“It might surprise you because he’s a jokester and a teddy bear off the field, but I’ve never had a guy more in love with the grind of what it takes to be great than Christian,” Swinney said. “He loves to practice and train, especially when nobody wants to.”
Wilkins says all of these traits — hard work, colorful personality, leadership, humility, refusal to care what anybody thinks — came from his grandfather Eurie Stamps Sr.
Stamps, a father figure for Wilkins, was killed by a SWAT team officer in 2011while watching a basketball game in his apartment. A SWAT team raided Stamps’ apartment looking for his stepson and two others suspected of selling drugs. An officer’s rifle discharged and killed Stamps, 68, while Stamps was lying on the ground.
Somehow, Wilkins has avoided anger or bitterness, deciding to turn that pain into inspiration. He says his top goal is to “allow my grandfather’s legacy to live through me and my actions.” He wore No. 42 at Clemson to honor the year Stamps was born.
Good energy for 2019
In Miami, Wilkins will reunite with Dolphins defensive line coach Marion Hobby, who also coached him at Clemson. They have a great relationship, and Swinney predicted they will be like “two pigs in the mud” once the pads come on in training camp.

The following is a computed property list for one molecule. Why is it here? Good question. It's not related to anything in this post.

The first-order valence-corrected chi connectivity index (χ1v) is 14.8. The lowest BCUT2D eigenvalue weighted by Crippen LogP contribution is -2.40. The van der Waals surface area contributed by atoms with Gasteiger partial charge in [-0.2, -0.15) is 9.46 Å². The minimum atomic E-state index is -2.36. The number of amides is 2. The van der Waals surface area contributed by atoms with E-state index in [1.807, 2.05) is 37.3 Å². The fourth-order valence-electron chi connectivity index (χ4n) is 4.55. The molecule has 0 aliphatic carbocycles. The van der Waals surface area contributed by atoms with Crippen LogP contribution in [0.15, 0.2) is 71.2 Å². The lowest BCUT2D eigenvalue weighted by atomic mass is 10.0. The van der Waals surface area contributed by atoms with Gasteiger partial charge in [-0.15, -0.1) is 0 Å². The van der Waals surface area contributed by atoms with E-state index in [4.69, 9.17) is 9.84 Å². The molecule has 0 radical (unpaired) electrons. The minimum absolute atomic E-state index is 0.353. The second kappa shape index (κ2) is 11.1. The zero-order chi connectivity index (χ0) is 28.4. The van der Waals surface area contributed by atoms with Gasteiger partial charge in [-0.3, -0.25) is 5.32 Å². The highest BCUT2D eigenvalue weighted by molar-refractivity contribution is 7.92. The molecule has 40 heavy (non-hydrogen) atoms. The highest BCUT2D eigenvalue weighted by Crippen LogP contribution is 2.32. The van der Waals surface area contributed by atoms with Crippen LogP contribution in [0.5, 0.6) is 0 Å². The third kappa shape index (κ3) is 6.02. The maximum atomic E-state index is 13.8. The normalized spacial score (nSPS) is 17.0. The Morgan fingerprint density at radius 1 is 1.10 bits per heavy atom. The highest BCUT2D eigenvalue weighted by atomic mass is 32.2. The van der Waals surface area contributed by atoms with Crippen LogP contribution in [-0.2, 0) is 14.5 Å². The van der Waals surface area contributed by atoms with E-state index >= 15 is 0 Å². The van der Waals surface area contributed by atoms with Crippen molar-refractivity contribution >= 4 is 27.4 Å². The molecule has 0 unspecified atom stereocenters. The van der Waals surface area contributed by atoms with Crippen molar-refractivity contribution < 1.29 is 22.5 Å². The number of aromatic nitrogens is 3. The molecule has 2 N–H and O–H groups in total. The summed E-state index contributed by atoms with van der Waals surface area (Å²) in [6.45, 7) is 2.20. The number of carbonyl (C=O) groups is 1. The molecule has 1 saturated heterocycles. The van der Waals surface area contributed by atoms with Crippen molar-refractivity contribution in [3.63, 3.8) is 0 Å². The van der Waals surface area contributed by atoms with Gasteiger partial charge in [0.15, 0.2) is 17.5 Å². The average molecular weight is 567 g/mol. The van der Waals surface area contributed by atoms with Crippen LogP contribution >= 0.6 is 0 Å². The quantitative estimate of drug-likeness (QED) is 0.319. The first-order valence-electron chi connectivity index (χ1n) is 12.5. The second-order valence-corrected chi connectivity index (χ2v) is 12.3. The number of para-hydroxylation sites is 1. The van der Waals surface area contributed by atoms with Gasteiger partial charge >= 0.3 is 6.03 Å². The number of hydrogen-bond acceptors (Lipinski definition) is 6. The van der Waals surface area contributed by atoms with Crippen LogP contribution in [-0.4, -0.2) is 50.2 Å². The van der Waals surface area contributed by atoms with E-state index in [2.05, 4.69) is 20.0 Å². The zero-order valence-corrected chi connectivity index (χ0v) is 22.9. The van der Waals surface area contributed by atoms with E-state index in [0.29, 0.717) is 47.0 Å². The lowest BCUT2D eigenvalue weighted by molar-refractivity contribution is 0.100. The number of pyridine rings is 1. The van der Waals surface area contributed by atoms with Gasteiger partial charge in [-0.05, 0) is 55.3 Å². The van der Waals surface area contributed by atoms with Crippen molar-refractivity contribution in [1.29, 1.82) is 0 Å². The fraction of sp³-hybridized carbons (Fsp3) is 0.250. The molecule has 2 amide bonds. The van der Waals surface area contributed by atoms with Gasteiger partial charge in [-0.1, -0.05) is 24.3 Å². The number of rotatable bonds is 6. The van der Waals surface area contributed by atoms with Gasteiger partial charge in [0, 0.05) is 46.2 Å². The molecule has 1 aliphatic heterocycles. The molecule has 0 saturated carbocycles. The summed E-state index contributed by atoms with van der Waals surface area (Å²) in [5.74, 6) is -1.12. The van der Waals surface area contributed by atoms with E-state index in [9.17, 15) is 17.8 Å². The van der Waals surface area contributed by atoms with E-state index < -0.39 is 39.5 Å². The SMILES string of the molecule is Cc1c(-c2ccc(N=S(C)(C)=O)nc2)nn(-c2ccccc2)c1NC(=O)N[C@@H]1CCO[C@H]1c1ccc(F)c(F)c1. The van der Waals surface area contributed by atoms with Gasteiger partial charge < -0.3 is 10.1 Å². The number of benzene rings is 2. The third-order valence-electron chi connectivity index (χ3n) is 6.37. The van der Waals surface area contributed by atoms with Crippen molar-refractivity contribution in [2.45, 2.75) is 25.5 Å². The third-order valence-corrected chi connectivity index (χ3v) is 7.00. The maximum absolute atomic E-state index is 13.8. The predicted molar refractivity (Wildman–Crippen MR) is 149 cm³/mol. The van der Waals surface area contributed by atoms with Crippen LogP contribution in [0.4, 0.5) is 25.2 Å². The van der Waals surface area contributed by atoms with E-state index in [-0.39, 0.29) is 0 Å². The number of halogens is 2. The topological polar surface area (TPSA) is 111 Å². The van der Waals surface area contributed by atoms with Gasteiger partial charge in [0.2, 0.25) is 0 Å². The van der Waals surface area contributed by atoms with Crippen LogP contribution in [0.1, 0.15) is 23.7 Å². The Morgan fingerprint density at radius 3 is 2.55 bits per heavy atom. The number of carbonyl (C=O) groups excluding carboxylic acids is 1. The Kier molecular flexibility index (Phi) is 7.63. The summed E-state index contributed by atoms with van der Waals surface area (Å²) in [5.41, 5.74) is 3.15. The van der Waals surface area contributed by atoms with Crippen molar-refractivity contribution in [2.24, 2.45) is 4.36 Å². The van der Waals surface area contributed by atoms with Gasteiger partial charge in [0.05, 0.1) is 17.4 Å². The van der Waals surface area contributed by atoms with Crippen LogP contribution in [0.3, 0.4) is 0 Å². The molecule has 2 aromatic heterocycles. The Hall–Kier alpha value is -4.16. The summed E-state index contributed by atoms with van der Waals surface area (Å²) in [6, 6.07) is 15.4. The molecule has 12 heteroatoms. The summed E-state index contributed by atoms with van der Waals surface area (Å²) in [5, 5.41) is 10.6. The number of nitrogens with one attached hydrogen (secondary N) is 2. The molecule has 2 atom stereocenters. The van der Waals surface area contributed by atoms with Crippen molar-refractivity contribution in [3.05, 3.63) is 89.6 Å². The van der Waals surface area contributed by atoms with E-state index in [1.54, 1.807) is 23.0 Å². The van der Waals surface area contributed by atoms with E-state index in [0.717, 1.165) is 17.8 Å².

“I have to smile when I say Christian Wilkins,” Hobby said. “I just naturally smile, because I remember even in the toughest moments — in meeting rooms early in the morning after a loss — and his personality is good. He’s coming in like he’s been up for four hours saying ‘Hey, what’s going on, guys?'”
Hobby is still amazed that Wilkins earned All-American honors at defensive tackle and defensive end with Clemson, and Wilkins is expected to play both roles for the Dolphins.
General manager Chris Grier said he had to smile when Wilkins confidently stated that drafting him was the best decision Grier has ever made. He sure hopes that Wilkins is right and that the Dolphins are ready to harness the rookie’s energy.
Said Dolphins coach Brian Flores: “He’s a fun-loving guy. For me, someone who is straight-edged, he brings good energy in a good way.”
Wilkins’ career in Miami is just beginning, but it seems the possibilities of what he can become on and off the field are limitless.
“Christian got every ounce out of his college experience. He’ll get everything he can out of his NFL experience and then he’ll move on to the next thing,” Swinney said. “If he stays healthy, he’ll be one of most impactful people that the Dolphins have ever had.”